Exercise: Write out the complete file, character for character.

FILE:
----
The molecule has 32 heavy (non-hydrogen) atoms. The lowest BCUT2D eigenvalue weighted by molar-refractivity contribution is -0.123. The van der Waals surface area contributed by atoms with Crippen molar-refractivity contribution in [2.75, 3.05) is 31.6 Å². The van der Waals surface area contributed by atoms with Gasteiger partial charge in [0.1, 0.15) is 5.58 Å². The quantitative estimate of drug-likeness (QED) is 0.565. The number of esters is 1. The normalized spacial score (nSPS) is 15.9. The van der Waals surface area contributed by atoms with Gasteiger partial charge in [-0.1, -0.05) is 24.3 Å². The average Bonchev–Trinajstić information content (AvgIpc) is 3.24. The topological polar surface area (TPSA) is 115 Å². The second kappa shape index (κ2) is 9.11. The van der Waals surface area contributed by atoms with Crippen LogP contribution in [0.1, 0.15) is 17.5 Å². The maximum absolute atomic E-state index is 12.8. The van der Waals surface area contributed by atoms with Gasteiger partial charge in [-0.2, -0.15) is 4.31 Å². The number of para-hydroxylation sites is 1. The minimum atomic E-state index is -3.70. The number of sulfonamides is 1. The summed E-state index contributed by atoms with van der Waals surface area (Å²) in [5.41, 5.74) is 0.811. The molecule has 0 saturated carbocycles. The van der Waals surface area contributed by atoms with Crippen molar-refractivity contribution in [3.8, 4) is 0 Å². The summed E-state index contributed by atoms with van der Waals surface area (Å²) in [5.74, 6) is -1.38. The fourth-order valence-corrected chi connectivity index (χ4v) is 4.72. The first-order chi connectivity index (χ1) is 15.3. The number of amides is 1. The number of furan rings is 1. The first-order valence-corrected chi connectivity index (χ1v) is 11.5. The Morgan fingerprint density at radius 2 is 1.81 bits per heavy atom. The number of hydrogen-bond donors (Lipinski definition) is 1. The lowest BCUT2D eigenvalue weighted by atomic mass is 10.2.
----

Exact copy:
The molecule has 32 heavy (non-hydrogen) atoms. The lowest BCUT2D eigenvalue weighted by molar-refractivity contribution is -0.123. The van der Waals surface area contributed by atoms with Crippen molar-refractivity contribution in [2.75, 3.05) is 31.6 Å². The van der Waals surface area contributed by atoms with Gasteiger partial charge in [0.1, 0.15) is 5.58 Å². The quantitative estimate of drug-likeness (QED) is 0.565. The number of esters is 1. The normalized spacial score (nSPS) is 15.9. The van der Waals surface area contributed by atoms with Gasteiger partial charge in [-0.1, -0.05) is 24.3 Å². The average Bonchev–Trinajstić information content (AvgIpc) is 3.24. The topological polar surface area (TPSA) is 115 Å². The second kappa shape index (κ2) is 9.11. The van der Waals surface area contributed by atoms with Crippen LogP contribution in [0.1, 0.15) is 17.5 Å². The maximum absolute atomic E-state index is 12.8. The van der Waals surface area contributed by atoms with Gasteiger partial charge in [-0.2, -0.15) is 4.31 Å². The number of para-hydroxylation sites is 1. The minimum atomic E-state index is -3.70. The number of sulfonamides is 1. The summed E-state index contributed by atoms with van der Waals surface area (Å²) in [5.41, 5.74) is 0.811. The molecule has 0 saturated carbocycles. The van der Waals surface area contributed by atoms with Crippen molar-refractivity contribution in [3.8, 4) is 0 Å². The summed E-state index contributed by atoms with van der Waals surface area (Å²) in [5.74, 6) is -1.38. The fourth-order valence-corrected chi connectivity index (χ4v) is 4.72. The first-order chi connectivity index (χ1) is 15.3. The number of amides is 1. The number of furan rings is 1. The first-order valence-corrected chi connectivity index (χ1v) is 11.5. The Morgan fingerprint density at radius 2 is 1.81 bits per heavy atom. The number of hydrogen-bond donors (Lipinski definition) is 1. The lowest BCUT2D eigenvalue weighted by atomic mass is 10.2.